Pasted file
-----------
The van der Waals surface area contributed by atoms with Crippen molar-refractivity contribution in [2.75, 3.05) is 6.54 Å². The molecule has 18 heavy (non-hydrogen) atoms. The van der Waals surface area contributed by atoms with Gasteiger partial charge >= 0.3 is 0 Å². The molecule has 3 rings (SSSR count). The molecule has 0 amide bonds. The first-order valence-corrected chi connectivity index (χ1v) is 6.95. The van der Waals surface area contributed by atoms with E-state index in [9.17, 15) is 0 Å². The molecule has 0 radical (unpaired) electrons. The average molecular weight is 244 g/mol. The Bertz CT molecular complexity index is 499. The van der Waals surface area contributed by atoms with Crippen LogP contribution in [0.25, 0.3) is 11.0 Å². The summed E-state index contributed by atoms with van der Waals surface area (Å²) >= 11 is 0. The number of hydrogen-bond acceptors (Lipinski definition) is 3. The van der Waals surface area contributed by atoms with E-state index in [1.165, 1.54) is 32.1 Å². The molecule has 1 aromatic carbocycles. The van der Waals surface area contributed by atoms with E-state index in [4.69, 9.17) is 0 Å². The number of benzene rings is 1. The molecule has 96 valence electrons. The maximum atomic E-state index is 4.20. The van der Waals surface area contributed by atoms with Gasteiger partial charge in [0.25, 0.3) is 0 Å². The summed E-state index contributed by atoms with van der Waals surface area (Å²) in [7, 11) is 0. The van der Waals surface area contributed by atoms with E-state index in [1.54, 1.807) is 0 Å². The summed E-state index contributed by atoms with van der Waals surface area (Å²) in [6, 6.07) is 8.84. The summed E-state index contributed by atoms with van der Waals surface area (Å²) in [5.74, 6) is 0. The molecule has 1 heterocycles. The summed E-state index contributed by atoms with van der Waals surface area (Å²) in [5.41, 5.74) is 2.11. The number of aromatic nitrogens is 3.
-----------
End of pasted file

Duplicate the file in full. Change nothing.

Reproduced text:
The van der Waals surface area contributed by atoms with Crippen molar-refractivity contribution in [2.75, 3.05) is 6.54 Å². The molecule has 18 heavy (non-hydrogen) atoms. The van der Waals surface area contributed by atoms with Gasteiger partial charge >= 0.3 is 0 Å². The molecule has 3 rings (SSSR count). The molecule has 0 amide bonds. The first-order valence-corrected chi connectivity index (χ1v) is 6.95. The van der Waals surface area contributed by atoms with E-state index in [9.17, 15) is 0 Å². The molecule has 0 radical (unpaired) electrons. The average molecular weight is 244 g/mol. The Bertz CT molecular complexity index is 499. The van der Waals surface area contributed by atoms with Crippen LogP contribution in [0.25, 0.3) is 11.0 Å². The summed E-state index contributed by atoms with van der Waals surface area (Å²) >= 11 is 0. The number of hydrogen-bond acceptors (Lipinski definition) is 3. The van der Waals surface area contributed by atoms with E-state index in [1.165, 1.54) is 32.1 Å². The molecule has 1 aromatic carbocycles. The van der Waals surface area contributed by atoms with E-state index in [4.69, 9.17) is 0 Å². The number of benzene rings is 1. The molecule has 96 valence electrons. The maximum atomic E-state index is 4.20. The van der Waals surface area contributed by atoms with Gasteiger partial charge in [0.25, 0.3) is 0 Å². The summed E-state index contributed by atoms with van der Waals surface area (Å²) in [7, 11) is 0. The van der Waals surface area contributed by atoms with E-state index in [1.54, 1.807) is 0 Å². The summed E-state index contributed by atoms with van der Waals surface area (Å²) in [6, 6.07) is 8.84. The summed E-state index contributed by atoms with van der Waals surface area (Å²) in [5.74, 6) is 0. The molecule has 1 heterocycles. The summed E-state index contributed by atoms with van der Waals surface area (Å²) in [5.41, 5.74) is 2.11. The number of aromatic nitrogens is 3.